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A series by Bradley T. Wajda, D.O.

This is the 3rd installment in the series. We ended part two with a question- “does it matter where you get your multivitamin?” The answer is “more than you know”.

All supplements sold in the U.S. are required to adhere to Dietary Supplement Current Good Manufacturing Practice Guidelines (DS CGMP); however, the typical DS CGMP supplements that most people take frequently make the news due to quality issues- either not containing what they claim or containing contaminants.

  • In May of 2013 Consumer Reports reported levels of lead in 9 out of 12 supplements that combine vitamin D with calcium. Those levels would have triggered warnings for reproductive risk under California Proposition 65.
  • In the February 11, 2013, online edition of the Journal of the American Medical Association’s Internal Medicine there was a research letter from Kaiser Permanente scientists in Portland, Oregon. These scientists wanted to verify the potency of the community-obtained vitamin D3 pills they were using in a study and found that only one third of the pills analyzed fell within 10 percent of the claimed dose. The potency of these D3 samples was as low as 9 percent.
  • In February of 2015 New York Attorney General Eric Schneiderman has sent cease-and-desist letters to GNC, Target, Wal-Mart and Walgreens asking them to stop the sale of allegedly mislabeled store-brand herbal products. Tests found only 21 percent of the supplements had DNA just from the herbs listed on the product labels. Seventy-nine percent of the products either had no DNA from the herb or included DNA from other plants.
  • On August 17, 2019, the Organic Consumers Association ran a story about “fake” supplements being sold through a general retailer online.

Since 2010 the FDA has required all supplements sold in the United States to meet Current Good Manufacturing Practice guidelines (the CGMP). However, closer inspection reveals that these guidelines do not ensure a quality product:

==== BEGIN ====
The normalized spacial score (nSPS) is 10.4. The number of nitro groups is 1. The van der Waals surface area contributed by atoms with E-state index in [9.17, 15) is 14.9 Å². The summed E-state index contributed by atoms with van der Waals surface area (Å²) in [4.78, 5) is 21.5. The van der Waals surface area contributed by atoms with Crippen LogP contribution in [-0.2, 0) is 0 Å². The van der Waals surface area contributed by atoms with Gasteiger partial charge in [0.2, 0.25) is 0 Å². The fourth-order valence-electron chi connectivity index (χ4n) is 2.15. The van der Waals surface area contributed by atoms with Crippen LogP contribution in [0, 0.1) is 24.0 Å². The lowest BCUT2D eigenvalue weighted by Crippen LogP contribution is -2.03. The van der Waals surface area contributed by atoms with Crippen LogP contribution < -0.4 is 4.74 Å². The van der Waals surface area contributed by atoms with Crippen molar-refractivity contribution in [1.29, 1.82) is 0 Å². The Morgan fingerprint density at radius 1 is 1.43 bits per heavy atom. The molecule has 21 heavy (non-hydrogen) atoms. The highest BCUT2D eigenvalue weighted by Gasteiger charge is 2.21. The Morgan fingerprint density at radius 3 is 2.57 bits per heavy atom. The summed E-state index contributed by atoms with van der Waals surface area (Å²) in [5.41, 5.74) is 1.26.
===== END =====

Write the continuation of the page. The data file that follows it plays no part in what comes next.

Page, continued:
• “Although there are new regulatory requirements for dietary supplements [the CGMP regulations of 2007], these products will not require FDA approval or submission of efficacy and safety data prior to marketing under the new regulation.” (Sadovsky, et al., 2008)
  • “The responsibility for ensuring the validity of the product claims rests solely with the manufacturer.” (US National Library of Medicine, March 2011)
  • “Unfortunately, it is possible for a company to manufacture a ‘bad’ supplement under the new ‘good’ manufacturing practices,” said Tod Cooperman, MD, President of ConsumerLab.com. “The GMPs require manufacturers to test all ingredients going into supplements but fail to specify the methods and standards by which ingredients are judged.”
  • The GMPs do not set limits on the amounts of lead or other contaminants that can occur in supplements. Contamination is a well-known problem with some herbal and mineral supplements. The GMPs permit these limits to be determined by individual manufacturers.
  • Similarly, manufacturers are left to choose the appropriate methods and standards for judging the identity of ingredients (there are no formally validated tests).
  • 30% of CGMP supplements tested yearly by ConsumerLab.com have a quality problem.

Despite such lenient requirements set by the CGMP, Natural Products Insider reports that nearly 19 percent of dietary supplement firms are cited by inspectors for violations of the CGMP yearly.

So where do you get your supplements? You get them from an extensively tested and credentialed manufacturer. One that maintains such high standards that they have rejected entire batches of supplements that contain any potential issues that may cause a product to be less than the best. That manufacturer is Body Wise.